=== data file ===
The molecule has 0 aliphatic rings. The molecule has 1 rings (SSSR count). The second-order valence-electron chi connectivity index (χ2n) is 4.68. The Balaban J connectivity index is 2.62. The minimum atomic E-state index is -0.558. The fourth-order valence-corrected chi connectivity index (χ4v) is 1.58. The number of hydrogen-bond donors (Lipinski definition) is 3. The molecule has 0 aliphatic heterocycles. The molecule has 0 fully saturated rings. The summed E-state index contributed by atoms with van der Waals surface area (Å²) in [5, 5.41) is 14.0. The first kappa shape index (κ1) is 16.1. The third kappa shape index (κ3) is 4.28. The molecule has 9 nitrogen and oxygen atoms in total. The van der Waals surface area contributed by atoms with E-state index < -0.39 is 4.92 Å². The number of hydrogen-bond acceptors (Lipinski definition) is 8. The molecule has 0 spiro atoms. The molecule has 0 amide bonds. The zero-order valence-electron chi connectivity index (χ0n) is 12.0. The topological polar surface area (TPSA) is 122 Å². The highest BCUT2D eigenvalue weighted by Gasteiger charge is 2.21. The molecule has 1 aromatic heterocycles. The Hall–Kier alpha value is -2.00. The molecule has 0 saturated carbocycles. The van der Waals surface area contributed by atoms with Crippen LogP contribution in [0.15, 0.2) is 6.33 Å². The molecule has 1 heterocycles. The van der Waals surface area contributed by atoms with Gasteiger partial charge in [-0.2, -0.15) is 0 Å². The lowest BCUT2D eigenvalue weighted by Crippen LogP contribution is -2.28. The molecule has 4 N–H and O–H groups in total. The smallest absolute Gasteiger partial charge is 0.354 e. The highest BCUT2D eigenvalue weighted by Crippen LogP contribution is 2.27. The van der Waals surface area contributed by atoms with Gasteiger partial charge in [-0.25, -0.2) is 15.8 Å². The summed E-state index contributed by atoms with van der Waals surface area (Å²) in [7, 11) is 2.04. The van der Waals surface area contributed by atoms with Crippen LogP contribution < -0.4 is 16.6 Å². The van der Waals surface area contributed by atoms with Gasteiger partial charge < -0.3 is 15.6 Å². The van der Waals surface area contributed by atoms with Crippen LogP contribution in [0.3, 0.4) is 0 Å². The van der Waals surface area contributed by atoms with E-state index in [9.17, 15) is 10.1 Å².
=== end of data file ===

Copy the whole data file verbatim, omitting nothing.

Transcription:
The molecule has 0 aliphatic rings. The molecule has 1 rings (SSSR count). The second-order valence-electron chi connectivity index (χ2n) is 4.68. The Balaban J connectivity index is 2.62. The minimum atomic E-state index is -0.558. The fourth-order valence-corrected chi connectivity index (χ4v) is 1.58. The number of hydrogen-bond donors (Lipinski definition) is 3. The molecule has 0 aliphatic heterocycles. The molecule has 0 fully saturated rings. The summed E-state index contributed by atoms with van der Waals surface area (Å²) in [5, 5.41) is 14.0. The first kappa shape index (κ1) is 16.1. The third kappa shape index (κ3) is 4.28. The molecule has 9 nitrogen and oxygen atoms in total. The van der Waals surface area contributed by atoms with E-state index < -0.39 is 4.92 Å². The number of hydrogen-bond acceptors (Lipinski definition) is 8. The molecule has 0 spiro atoms. The molecule has 0 amide bonds. The zero-order valence-electron chi connectivity index (χ0n) is 12.0. The topological polar surface area (TPSA) is 122 Å². The highest BCUT2D eigenvalue weighted by Gasteiger charge is 2.21. The molecule has 1 aromatic heterocycles. The Hall–Kier alpha value is -2.00. The molecule has 0 saturated carbocycles. The van der Waals surface area contributed by atoms with Crippen LogP contribution in [0.15, 0.2) is 6.33 Å². The molecule has 1 heterocycles. The van der Waals surface area contributed by atoms with Gasteiger partial charge in [-0.2, -0.15) is 0 Å². The lowest BCUT2D eigenvalue weighted by Crippen LogP contribution is -2.28. The molecule has 4 N–H and O–H groups in total. The smallest absolute Gasteiger partial charge is 0.354 e. The highest BCUT2D eigenvalue weighted by Crippen LogP contribution is 2.27. The van der Waals surface area contributed by atoms with Gasteiger partial charge in [-0.25, -0.2) is 15.8 Å². The summed E-state index contributed by atoms with van der Waals surface area (Å²) in [7, 11) is 2.04. The van der Waals surface area contributed by atoms with Crippen LogP contribution < -0.4 is 16.6 Å². The van der Waals surface area contributed by atoms with Gasteiger partial charge < -0.3 is 15.6 Å². The van der Waals surface area contributed by atoms with Crippen LogP contribution in [0.3, 0.4) is 0 Å². The van der Waals surface area contributed by atoms with E-state index in [9.17, 15) is 10.1 Å².